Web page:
The State of International Strategies and Partnerships in North American Universities

Wondering where North American universities stand when it comes to their international strategies and partnerships? Our exclusive survey data reveals all. 

North American universities have long been considered the gold standard of higher education but how do they perform in the international office?  

The 2019 International Partnership and Agreement Practices Survey found that 45% of the surveyed North American universities don’t have an international strategy in place. 

Of those universities that do, the survey found that these institutions have been increasingly prioritizing the following key objectives: 

  • Growing and improving student mobility (45%)
  • Internationalizing the institution in general (39%)
  • Expanding and improving international student enrollment (39%)
  • Expanding and improving research output (35%)

When examining these 2019 results, it’s clear that the number of international partnerships in North America is either shrinking or becoming stagnant (31%). 

A comparison between 2015 and 2019 survey results demonstrates a drop in the number of partnerships, with 85% of respondents confirming growth in 2015 and only 69% in 2019. 

However, while these numbers are stagnant or shrinking, they also show that the current number of international partnerships is much higher than in 2017. 

In 2017, most of the universities surveyed (37%) had less than 50 partnerships, or were not aware of such partnerships (37%). 

In 2019, the survey results reveal that 38% of the surveyed universities have over 200 international partnerships. 

If we compare 2015 and 2019 findings, there’s a clear decrease in the number of key strategic partnerships. 

In 2015, 75% of the universities surveyed confirmed having a special group of key partners (strategic partners), while in 2019 only 52% of the universities agreed with this.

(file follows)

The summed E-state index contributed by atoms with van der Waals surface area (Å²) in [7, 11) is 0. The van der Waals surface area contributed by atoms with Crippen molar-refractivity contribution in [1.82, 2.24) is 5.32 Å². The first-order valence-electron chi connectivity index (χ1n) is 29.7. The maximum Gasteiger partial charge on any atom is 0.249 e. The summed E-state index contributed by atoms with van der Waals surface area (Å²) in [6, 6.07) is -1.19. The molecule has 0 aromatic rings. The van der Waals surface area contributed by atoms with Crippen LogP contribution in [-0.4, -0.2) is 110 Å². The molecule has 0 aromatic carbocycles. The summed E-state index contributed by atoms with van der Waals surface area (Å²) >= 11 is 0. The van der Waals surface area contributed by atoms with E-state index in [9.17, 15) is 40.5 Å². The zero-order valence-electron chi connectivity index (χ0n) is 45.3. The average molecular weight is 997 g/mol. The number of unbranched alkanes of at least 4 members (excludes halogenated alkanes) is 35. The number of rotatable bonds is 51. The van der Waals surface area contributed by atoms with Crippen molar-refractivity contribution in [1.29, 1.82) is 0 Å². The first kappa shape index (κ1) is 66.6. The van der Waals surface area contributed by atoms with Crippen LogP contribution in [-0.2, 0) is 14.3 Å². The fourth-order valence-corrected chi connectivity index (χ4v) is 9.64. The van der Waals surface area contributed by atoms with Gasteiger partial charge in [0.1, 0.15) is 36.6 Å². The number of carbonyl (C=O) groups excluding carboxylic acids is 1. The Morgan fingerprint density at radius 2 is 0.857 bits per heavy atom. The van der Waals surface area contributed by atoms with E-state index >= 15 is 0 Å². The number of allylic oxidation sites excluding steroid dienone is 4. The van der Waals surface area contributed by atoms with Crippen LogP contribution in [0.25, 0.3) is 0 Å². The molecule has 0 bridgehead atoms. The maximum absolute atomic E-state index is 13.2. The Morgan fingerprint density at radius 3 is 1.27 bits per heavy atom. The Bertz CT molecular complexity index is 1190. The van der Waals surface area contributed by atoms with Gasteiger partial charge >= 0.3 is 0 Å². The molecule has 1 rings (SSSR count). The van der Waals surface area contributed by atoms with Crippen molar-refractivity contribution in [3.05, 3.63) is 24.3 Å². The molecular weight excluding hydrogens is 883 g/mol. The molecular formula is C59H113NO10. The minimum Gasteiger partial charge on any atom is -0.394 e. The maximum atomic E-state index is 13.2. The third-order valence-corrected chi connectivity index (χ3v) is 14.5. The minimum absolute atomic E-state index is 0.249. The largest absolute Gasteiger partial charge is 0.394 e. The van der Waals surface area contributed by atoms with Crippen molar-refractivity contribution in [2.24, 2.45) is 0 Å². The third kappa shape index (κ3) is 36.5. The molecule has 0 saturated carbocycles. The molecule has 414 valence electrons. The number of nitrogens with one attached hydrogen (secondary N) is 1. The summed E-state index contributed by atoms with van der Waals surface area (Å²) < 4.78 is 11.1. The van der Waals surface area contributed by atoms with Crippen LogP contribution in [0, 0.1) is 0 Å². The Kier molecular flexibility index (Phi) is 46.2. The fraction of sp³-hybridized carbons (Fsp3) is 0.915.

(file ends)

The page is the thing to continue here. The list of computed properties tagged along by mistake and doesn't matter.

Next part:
A key component of the building and nurturing of this kind of strategic partnerships is a clear set of protocols and guidelines to do so. 

While 59% of surveyed universities have these specific protocols in place for proposing key partnerships, 31% don’t have these protocols and 10% aren’t aware of such procedures. 

As such, the results indicate that universities in North America are at different stages of their internationalization journey. 

Around 50% of these universities need to develop an international strategy and specific protocols for international mobility and partnerships management. 

The other half have a considerable number of international partnerships and are currently invested in expanding other areas, such as growing and improving student mobility, internationalizing the institution, expanding international student enrollment, and growing research output. 

While there’s room for growth within this internationalization sphere, North American universities are clearly taking strategic steps to improve their internationalization approach and continue to compete on the global stage.  

To discover more insights from the survey, download your free copy of the report now. 

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The State of International Strategies and Partnerships in North American Universities
Article Name
The State of International Strategies and Partnerships in North American Universities
Description
Wondering where North American universities stand when it comes to their international strategies and partnerships? Our exclusive survey data reveals all.
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Publisher Name
QS - Quacquarelli Symonds
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2020-01-14T10:11:24+01:00

About the Author:

As the B2B Content Marketing Manager, Sarah Linney is responsible for communicating the insights, research, and market analysis that have positioned QS as a thought leader in the higher education sector. After completing a Communications-Journalism degree at Charles Sturt University in Australia, Sarah worked in radio news and B2B print publishing before joining the content marketing sector. While working at a content marketing agency, Sarah was transferred to their New York office. She then led content marketing efforts at two tech startups in New York as a Content Manager before deciding to make the move to the UK and QS. 

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